Brown is a Catholic who studied at SCU for one year and then attended a Jesuit seminary for three years, before leaving the Society of Jesus in 1960 to study law. The governor’s office did not reply to a request from the Register for comment about the issue prior to this article’s publication.
Weldon Amendment Violation?
However, the legal battle in California may only be just beginning. The Brown administration’s decision to force all health insurers to cover “elective abortion” may be a violation of federal law that could cost California close to $90 billion covered by the Weldon Amendment.
A letter sent on behalf of the Cardinal Newman Society from the Alliance Defending Freedom and Life Legal Defense Foundation, two nonprofit public interest firms, warned the DMHC’s Rouillard that “federal law prevents California from mandating that a health-insurance plan include abortion coverage.”
The letter, signed by ADF senior legal counsel Matt Bowman and LLDF legal director Catherine Short, outlined that the Weldon Amendment prohibits a state from making use of federally appropriated health, education and labor funds if it discriminates against a “health-care entity” — the term includes health-plan providers — because that entity “does not provide, pay for, provide coverage of or refer for abortions.”
The public interest firms warned that they were prepared to file a legal complaint with the Department of Health and Human Services’ Office of Civil Rights, demanding the enforcement of the Weldon Amendment, if Rouillard’s office did not reverse its decision.
“The DMHC’s action is a clear violation of the Weldon Amendment and, if not reversed, could trigger loss of funding to the entire state and its departments,” the letter stated.
The DMHC directive does not affect all Catholic entities in California. Entities that self-insure, religiously sponsored insurance carriers and health-care facilities that object to paying for abortion for conscience or religious reasons are unaffected.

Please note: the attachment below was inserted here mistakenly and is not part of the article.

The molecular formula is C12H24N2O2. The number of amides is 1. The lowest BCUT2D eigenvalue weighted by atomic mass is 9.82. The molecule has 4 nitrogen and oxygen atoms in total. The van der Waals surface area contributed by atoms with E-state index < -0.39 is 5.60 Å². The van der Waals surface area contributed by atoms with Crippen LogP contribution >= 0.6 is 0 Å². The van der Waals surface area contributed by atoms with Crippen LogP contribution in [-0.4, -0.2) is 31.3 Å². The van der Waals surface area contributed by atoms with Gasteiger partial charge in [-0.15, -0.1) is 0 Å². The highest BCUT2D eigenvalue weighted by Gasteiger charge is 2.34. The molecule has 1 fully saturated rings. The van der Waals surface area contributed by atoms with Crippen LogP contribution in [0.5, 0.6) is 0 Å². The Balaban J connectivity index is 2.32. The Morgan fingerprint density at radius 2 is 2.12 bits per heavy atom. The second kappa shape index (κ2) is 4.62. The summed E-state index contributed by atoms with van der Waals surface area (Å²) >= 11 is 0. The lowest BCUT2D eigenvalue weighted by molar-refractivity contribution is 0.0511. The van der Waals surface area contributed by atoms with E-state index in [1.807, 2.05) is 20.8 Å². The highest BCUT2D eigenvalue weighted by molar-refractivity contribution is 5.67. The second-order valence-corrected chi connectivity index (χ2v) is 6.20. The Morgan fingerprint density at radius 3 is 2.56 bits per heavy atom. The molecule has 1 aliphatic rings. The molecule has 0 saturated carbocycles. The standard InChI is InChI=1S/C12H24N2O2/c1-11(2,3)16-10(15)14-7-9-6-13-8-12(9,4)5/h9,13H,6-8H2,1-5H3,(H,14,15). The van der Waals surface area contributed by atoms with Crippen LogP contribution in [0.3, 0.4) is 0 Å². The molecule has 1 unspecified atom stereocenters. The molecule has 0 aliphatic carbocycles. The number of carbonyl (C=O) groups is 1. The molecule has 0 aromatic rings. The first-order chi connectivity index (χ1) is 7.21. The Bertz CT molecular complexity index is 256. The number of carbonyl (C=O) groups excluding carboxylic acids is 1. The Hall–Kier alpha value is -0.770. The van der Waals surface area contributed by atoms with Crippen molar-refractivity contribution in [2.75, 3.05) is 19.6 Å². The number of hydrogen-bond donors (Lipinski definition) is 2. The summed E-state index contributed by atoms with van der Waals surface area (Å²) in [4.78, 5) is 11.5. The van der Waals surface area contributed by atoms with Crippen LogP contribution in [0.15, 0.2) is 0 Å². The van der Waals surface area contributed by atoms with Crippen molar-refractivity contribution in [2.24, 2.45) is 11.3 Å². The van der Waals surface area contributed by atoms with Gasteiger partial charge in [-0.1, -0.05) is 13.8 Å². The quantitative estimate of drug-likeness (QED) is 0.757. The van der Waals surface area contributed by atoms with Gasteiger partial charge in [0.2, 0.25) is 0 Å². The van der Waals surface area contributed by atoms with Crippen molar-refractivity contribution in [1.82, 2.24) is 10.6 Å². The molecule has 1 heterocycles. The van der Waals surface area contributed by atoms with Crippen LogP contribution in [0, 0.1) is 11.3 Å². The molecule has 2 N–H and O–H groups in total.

California’s Catholic entities that self-insure or belong to the Reta Trust, which provides health plans to Catholic dioceses and religious employers, are not affected by the new interpretation, according to Dolejsi. He explained they do not have managed health-care plans that would fall under the purview of the DMHC.
But he said the DMHC directive does pose a serious problem for LMU, SCU and all Catholic employers with managed health-care plans from other health insurers.
“One would expect that there will be a legal challenge to this particular decision,” he said.
Dolejsi said these new developments will be “a focal point” of the California Catholic Conference’s agenda over the next couple months.
He added that the state’s action was an “unnecessary one” in the minds of most reasonable people, but only made sense in the context of Planned Parenthood’s rapid expansion of its abortion business in California.
“More abortions are performed here than any other state in the country,” Dolejsi said.
He said Planned Parenthood has successfully repositioned itself as a health-care provider under state law, receiving approval for certain trained nurses to perform first-trimester abortions without supervision, exemptions from having to meet surgical standards for surgical abortions and gaining more state funding to entrench itself deeper in the lives of the poor.
“They added 40% in funding for abortion services at the same time we were maintaining a 10% cut in MediCal rates,” he said, making it more difficult for the poor to find participating physicians who will see them.
“So put this whole picture together at the Department of Managed Health Care, and you see that the stated interest and policy in California is to promote abortion as women’s health care and promote it intensely for those who are poor.”
Peter Jesserer Smith is the Register’s Washington correspondent.